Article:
Jesus passes through Samaria

Mk 1:14       After John is arrested by Herod Antipas (in 27AD), Jesus goes north to Galilee (meaning ‘the circle’ – an apt name for the roughly circular lake and the surrounding hills). The Hebrew name for the lake, Yam Kinneret, means a ‘harp’ – again describing the shape of the lake. The lake is quite small – roughly 13 miles / 21km long by 7 miles / 11km wide and lies in the Jordan Valley about 650 feet / 200 metres below sea level.

Jn 4:1-6          En route to Galilee, Jesus stops at Sychar on the south east slope of Mount Ebal in Samaria (see 3 on Map 6). Here he talks with a Samaritan woman at Jacob’s Well – a well dug by the Jewish patriarch Jacob on land he purchased near Shechem and gave to Joseph (see Genesis 33:18-19 & 48:21-22). Jacob’s Well was typical of the deep wells at numerous settlements in this area. The Samarian Hills are limestone – a permeable rock that allows water to percolate down through the cracks. Consequently, there is little surface water and deep wells are dug to reach the water stored underground.

 

Samaria

Jesus took the direct route north from Jerusalem to Galilee through Samaria, in contrast to most Jews who took the longer, indirect route east of the River Jordan through Peraea because of their hatred for the Samaritans (see Map 6). The Samaritans were descendants of the Israelites of the northern kingdom who had intermarried with foreign settlers after the fall of Samaria (the capital of the northern kingdom of Israel) in 722 BC.

As a result of this racial intermarriage, they were no longer considered to be truly Jewish and were hated by most Jews. The Samaritans continued to worship as the Jews did, but took only the first five books of the Old Testament as their spiritual authority. They built a ‘rival’ temple on Mount Gerizim – which they believed to be the site of the altar where Abraham prepared to offer his son Isaac as a sacrifice (see Genesis 22:1-14) – but this was destroyed by the Hasmonean king John Hyrcanus in 128 BC.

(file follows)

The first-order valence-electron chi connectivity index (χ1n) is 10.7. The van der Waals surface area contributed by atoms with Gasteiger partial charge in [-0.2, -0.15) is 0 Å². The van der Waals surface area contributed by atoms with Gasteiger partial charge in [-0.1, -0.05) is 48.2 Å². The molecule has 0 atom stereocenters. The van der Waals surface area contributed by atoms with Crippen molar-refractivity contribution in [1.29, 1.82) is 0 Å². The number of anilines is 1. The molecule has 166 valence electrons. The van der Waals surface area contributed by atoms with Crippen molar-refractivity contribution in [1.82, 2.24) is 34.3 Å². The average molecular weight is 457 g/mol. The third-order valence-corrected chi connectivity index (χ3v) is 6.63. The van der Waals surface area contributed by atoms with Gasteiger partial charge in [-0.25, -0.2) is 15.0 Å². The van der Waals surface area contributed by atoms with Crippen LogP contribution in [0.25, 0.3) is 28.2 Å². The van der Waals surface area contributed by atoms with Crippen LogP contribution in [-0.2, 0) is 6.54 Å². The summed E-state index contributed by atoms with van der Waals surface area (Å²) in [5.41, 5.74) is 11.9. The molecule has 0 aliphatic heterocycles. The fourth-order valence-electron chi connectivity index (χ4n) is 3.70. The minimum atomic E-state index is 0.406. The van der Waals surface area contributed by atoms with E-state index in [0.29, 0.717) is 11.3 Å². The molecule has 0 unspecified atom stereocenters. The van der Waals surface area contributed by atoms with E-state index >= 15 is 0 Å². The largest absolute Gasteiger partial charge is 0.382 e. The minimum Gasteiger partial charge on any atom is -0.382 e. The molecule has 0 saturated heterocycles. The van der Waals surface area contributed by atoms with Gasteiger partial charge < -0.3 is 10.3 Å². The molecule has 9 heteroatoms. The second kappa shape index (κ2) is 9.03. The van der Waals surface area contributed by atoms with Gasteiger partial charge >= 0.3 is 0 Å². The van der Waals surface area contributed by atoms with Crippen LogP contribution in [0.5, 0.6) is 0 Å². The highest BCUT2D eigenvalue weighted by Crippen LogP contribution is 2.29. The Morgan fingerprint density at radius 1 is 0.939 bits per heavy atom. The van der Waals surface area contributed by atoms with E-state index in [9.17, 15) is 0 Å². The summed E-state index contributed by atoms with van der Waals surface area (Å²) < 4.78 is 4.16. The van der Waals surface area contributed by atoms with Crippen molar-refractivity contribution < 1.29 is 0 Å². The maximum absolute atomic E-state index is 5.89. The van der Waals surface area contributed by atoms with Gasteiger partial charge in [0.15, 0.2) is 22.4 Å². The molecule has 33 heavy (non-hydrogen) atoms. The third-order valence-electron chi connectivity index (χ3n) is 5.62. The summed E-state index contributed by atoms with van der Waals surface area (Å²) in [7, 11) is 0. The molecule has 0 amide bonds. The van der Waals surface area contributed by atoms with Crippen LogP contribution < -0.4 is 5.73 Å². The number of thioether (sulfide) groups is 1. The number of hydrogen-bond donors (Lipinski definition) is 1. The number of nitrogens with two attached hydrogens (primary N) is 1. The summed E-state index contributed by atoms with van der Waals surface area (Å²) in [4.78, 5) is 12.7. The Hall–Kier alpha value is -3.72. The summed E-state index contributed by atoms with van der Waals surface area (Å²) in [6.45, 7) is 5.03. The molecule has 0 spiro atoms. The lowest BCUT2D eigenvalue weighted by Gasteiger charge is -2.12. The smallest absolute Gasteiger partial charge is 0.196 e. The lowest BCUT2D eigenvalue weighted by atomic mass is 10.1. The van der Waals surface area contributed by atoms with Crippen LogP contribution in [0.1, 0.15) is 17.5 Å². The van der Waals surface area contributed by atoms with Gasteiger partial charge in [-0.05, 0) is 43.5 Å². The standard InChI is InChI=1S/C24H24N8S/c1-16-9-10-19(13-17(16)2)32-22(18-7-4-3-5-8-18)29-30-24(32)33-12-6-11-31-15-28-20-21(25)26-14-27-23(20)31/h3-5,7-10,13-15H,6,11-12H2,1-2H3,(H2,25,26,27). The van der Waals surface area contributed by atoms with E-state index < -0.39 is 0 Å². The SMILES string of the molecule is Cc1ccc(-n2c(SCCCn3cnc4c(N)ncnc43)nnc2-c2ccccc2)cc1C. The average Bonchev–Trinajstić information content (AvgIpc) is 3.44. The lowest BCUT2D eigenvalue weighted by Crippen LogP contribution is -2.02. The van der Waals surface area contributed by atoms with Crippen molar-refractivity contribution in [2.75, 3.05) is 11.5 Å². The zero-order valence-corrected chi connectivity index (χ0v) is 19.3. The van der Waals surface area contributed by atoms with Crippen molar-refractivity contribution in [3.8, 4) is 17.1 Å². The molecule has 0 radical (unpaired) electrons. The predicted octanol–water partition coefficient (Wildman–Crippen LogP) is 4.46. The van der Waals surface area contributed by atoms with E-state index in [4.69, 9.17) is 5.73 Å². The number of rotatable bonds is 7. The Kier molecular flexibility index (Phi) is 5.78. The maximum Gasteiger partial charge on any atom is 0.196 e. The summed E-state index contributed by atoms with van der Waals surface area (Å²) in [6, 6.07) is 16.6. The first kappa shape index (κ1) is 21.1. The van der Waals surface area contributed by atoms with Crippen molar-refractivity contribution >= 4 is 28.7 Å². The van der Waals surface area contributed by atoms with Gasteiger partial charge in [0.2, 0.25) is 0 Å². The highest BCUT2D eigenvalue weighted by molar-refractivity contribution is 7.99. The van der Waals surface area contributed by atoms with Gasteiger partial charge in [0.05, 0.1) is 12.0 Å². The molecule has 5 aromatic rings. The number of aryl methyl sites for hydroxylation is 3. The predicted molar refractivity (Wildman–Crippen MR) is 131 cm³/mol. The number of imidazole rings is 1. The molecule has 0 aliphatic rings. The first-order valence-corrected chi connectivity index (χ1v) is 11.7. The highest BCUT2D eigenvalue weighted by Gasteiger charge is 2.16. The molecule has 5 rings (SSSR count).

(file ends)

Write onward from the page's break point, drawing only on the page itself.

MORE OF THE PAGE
At the time of Jesus’s encounter with the Samaritan woman, Mount Gerizim was still a holy place, and even today, the Samaritan community offers lambs as a ritual sacrifice on the slopes of Mount Gerizim at Passover time.

The site of Jacob’s Well, on the eastern side of Nablus, is now part of a Greek Orthodox monastery. The monastery was built in the 1860s on the site of a late 4th century Byzantine church, which was itself succeeded by a Crusader church. Today, visitors can enter the modern church built in 2007 around what is believed to be the original well, restored by the Crusaders in the twelth century.

 

Jesus offers ‘living water’

Jn 4:7-15        The Samaritan woman asks Jesus how he – a Jew – has the nerve to ask her – a despised Samaritan – to draw some water from the well. In exchange for a drink, Jesus offers to give her ‘living water’ – the indwelling power of the Holy Spirit that will give her eternal life. Whoever “drinks the water I give will never be thirsty,” he says (John 4:14). Water is vital for life but is difficult to obtain in the limestone hills around Sychar. Instead, Jesus promises her “a spring of water flowing up inside … giving eternal life” (John 4:14). Springs rarely run dry, so Jesus’s offer is to give her the life-giving ‘water’ of the Holy Spirit that will never run out (see John 7:37-39).

Jn 4:16-26      When Jesus displays a miraculous knowledge of her marital affairs, she realises he is a prophet. She points out that her ancestors worshipped in the temple on Mt Gerizim while the Jews worship in the Temple at Jerusalem. Jesus tells her that a time is coming soon when true worshippers will not be restricted to worshipping in any one place as they will worship anywhere “in spirit and truth” (John 4:23). The woman says the promised Messiah – the Christ – will explain everything when he comes. Jesus replies, “I am he” (John 4:26) (see the feature on Who was the Messiah? in Section 2).

Jn 4:27-42      When Jesus’s disciples return from the village, they are surprised to find him speaking to a Samaritan, especially a woman! The woman leaves her heavy water jar and rushes back into town telling everyone about her encounter with Jesus. As a result, people flock to hear Jesus and many believe his message of repentance and forgiveness. They urge him to stay, so he teaches here for two days.

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